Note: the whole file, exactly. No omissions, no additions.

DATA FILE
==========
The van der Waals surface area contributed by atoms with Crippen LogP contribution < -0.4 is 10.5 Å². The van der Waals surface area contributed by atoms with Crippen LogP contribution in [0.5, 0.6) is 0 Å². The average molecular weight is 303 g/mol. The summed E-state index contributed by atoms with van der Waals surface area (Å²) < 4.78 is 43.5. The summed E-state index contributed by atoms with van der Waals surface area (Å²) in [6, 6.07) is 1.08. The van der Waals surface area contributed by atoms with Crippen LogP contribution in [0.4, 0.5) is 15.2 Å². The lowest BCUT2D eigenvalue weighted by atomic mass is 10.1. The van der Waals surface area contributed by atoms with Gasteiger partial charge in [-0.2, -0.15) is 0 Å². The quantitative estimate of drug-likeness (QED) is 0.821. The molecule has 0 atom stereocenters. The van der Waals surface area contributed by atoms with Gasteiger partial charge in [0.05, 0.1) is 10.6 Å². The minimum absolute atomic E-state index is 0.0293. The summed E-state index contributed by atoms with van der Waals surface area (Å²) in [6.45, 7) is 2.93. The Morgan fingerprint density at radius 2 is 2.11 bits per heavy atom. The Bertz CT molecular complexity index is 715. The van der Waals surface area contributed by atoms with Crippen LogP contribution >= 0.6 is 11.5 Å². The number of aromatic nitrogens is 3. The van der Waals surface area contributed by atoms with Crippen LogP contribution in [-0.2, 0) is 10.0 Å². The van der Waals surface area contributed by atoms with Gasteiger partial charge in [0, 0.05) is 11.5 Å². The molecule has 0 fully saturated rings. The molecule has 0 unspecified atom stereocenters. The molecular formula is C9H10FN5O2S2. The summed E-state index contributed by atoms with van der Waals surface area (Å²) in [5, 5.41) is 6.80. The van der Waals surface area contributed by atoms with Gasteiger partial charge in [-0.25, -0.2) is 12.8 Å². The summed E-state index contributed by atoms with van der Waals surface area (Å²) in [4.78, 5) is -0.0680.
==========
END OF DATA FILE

The van der Waals surface area contributed by atoms with Crippen LogP contribution < -0.4 is 10.5 Å². The van der Waals surface area contributed by atoms with Crippen LogP contribution in [0.5, 0.6) is 0 Å². The average molecular weight is 303 g/mol. The summed E-state index contributed by atoms with van der Waals surface area (Å²) < 4.78 is 43.5. The summed E-state index contributed by atoms with van der Waals surface area (Å²) in [6, 6.07) is 1.08. The van der Waals surface area contributed by atoms with Crippen LogP contribution in [0.4, 0.5) is 15.2 Å². The lowest BCUT2D eigenvalue weighted by atomic mass is 10.1. The van der Waals surface area contributed by atoms with Gasteiger partial charge in [-0.2, -0.15) is 0 Å². The quantitative estimate of drug-likeness (QED) is 0.821. The molecule has 0 atom stereocenters. The van der Waals surface area contributed by atoms with Gasteiger partial charge in [0.05, 0.1) is 10.6 Å². The minimum absolute atomic E-state index is 0.0293. The summed E-state index contributed by atoms with van der Waals surface area (Å²) in [6.45, 7) is 2.93. The Morgan fingerprint density at radius 2 is 2.11 bits per heavy atom. The Bertz CT molecular complexity index is 715. The van der Waals surface area contributed by atoms with Crippen LogP contribution >= 0.6 is 11.5 Å². The number of aromatic nitrogens is 3. The van der Waals surface area contributed by atoms with Crippen LogP contribution in [-0.2, 0) is 10.0 Å². The van der Waals surface area contributed by atoms with Gasteiger partial charge in [0, 0.05) is 11.5 Å². The molecule has 0 fully saturated rings. The molecule has 0 unspecified atom stereocenters. The molecular formula is C9H10FN5O2S2. The summed E-state index contributed by atoms with van der Waals surface area (Å²) in [5, 5.41) is 6.80. The van der Waals surface area contributed by atoms with Gasteiger partial charge in [-0.25, -0.2) is 12.8 Å². The summed E-state index contributed by atoms with van der Waals surface area (Å²) in [4.78, 5) is -0.0680.